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Google going wireless

Briefs | 05/07/2007 1:48 pm EDT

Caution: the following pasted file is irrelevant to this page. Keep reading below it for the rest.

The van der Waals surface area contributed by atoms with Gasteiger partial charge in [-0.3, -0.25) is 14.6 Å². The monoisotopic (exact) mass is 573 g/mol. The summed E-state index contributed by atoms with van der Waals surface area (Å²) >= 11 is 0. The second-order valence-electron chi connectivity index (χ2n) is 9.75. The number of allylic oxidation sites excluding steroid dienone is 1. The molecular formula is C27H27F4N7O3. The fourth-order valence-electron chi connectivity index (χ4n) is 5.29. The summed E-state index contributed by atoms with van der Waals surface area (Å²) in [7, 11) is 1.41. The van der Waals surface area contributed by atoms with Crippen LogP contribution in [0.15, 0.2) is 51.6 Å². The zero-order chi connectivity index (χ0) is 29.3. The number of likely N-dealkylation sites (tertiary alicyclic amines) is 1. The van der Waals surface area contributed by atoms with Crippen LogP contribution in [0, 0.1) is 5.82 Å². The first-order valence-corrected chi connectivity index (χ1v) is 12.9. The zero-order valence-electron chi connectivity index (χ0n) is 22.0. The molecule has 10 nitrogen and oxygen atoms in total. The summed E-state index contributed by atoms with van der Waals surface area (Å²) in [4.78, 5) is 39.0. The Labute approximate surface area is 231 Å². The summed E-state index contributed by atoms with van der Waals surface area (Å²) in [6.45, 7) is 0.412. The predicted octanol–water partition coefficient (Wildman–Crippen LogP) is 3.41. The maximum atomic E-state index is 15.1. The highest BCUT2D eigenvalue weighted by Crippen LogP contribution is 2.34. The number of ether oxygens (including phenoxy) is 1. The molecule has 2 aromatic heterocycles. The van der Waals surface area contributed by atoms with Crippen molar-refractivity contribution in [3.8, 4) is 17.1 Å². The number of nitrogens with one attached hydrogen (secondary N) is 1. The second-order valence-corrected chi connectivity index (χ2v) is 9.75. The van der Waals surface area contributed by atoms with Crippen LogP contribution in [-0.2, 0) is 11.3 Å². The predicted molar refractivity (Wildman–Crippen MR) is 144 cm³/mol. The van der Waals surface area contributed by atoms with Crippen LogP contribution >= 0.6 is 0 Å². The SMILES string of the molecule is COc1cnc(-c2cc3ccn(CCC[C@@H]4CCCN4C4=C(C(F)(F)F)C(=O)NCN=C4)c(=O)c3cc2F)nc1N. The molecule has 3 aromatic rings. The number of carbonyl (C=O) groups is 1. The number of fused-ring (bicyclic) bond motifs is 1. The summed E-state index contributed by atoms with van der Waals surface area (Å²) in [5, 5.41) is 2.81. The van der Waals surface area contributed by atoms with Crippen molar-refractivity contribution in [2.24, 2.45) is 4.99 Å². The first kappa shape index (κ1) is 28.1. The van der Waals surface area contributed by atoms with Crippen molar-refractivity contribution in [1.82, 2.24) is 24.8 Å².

It appears as though Google is going to make a play to become a facilities-based wireless operator in the United States. The company has hired some high-powered lobbyists to influence the rules making process for the next spectrum auction for the 700 MHz band, which could net the US government upwards of US$10 billion. Mostly notably Richard Witt, former regulatory chief at MCI, is lobbying the government to make sure certain airwaves are made available for free and that new entrants have a better opportunity to get spectrum. But perhaps most telling about its wireless intentions is that Google has joined a consortium called Coalition for 4G in America, which includes Skype, Yahoo, DirecTV, EchoStar, Intel and Access Spectrum. The group has already issued two letters to the Federal Communications Commission, asking for policies such as packaged bidding. This would allow a potential bidder to acquire a nationwide licence as opposed to having to acquire licences on a market-by-market basis. The FCC is expected to release the rules in June.

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